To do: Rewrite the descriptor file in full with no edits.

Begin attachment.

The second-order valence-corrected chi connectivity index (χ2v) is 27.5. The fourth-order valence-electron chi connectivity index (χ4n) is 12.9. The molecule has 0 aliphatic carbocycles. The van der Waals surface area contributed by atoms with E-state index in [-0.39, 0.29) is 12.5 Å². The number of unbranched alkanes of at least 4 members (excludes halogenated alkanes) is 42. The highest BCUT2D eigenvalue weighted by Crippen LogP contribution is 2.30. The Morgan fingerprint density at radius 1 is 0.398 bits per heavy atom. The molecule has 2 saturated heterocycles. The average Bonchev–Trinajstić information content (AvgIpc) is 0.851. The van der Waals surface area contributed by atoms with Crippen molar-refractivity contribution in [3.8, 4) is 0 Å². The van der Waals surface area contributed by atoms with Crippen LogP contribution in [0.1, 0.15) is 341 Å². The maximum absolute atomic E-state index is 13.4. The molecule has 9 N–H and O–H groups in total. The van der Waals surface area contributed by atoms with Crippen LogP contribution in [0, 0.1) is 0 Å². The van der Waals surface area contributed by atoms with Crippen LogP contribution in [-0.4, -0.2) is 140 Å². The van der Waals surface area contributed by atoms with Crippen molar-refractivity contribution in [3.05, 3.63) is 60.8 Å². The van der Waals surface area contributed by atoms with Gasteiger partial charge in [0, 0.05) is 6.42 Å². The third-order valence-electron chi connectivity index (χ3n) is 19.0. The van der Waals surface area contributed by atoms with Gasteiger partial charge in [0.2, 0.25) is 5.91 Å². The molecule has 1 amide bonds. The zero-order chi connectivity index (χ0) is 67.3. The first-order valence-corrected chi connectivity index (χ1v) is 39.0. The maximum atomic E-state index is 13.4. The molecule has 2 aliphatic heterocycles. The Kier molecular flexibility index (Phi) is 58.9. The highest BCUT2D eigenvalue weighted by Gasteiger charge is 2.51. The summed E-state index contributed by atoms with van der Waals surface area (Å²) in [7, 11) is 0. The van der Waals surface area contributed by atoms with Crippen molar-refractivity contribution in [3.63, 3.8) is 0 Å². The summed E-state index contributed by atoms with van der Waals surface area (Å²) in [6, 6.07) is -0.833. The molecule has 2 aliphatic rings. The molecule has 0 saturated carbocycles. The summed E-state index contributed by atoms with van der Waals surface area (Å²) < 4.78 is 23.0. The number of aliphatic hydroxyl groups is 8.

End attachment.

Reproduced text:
The second-order valence-corrected chi connectivity index (χ2v) is 27.5. The fourth-order valence-electron chi connectivity index (χ4n) is 12.9. The molecule has 0 aliphatic carbocycles. The van der Waals surface area contributed by atoms with E-state index in [-0.39, 0.29) is 12.5 Å². The number of unbranched alkanes of at least 4 members (excludes halogenated alkanes) is 42. The highest BCUT2D eigenvalue weighted by Crippen LogP contribution is 2.30. The Morgan fingerprint density at radius 1 is 0.398 bits per heavy atom. The molecule has 2 saturated heterocycles. The average Bonchev–Trinajstić information content (AvgIpc) is 0.851. The van der Waals surface area contributed by atoms with Crippen molar-refractivity contribution in [3.8, 4) is 0 Å². The van der Waals surface area contributed by atoms with Crippen LogP contribution in [0.1, 0.15) is 341 Å². The maximum absolute atomic E-state index is 13.4. The molecule has 9 N–H and O–H groups in total. The van der Waals surface area contributed by atoms with Crippen LogP contribution in [0, 0.1) is 0 Å². The van der Waals surface area contributed by atoms with Crippen LogP contribution in [-0.4, -0.2) is 140 Å². The van der Waals surface area contributed by atoms with Crippen molar-refractivity contribution in [3.05, 3.63) is 60.8 Å². The van der Waals surface area contributed by atoms with Gasteiger partial charge in [0, 0.05) is 6.42 Å². The third-order valence-electron chi connectivity index (χ3n) is 19.0. The van der Waals surface area contributed by atoms with Gasteiger partial charge in [0.2, 0.25) is 5.91 Å². The molecule has 1 amide bonds. The zero-order chi connectivity index (χ0) is 67.3. The first-order valence-corrected chi connectivity index (χ1v) is 39.0. The maximum atomic E-state index is 13.4. The molecule has 2 aliphatic heterocycles. The Kier molecular flexibility index (Phi) is 58.9. The highest BCUT2D eigenvalue weighted by Gasteiger charge is 2.51. The summed E-state index contributed by atoms with van der Waals surface area (Å²) in [7, 11) is 0. The van der Waals surface area contributed by atoms with Crippen molar-refractivity contribution in [3.63, 3.8) is 0 Å². The summed E-state index contributed by atoms with van der Waals surface area (Å²) in [6, 6.07) is -0.833. The molecule has 2 aliphatic rings. The molecule has 0 saturated carbocycles. The summed E-state index contributed by atoms with van der Waals surface area (Å²) < 4.78 is 23.0. The number of aliphatic hydroxyl groups is 8.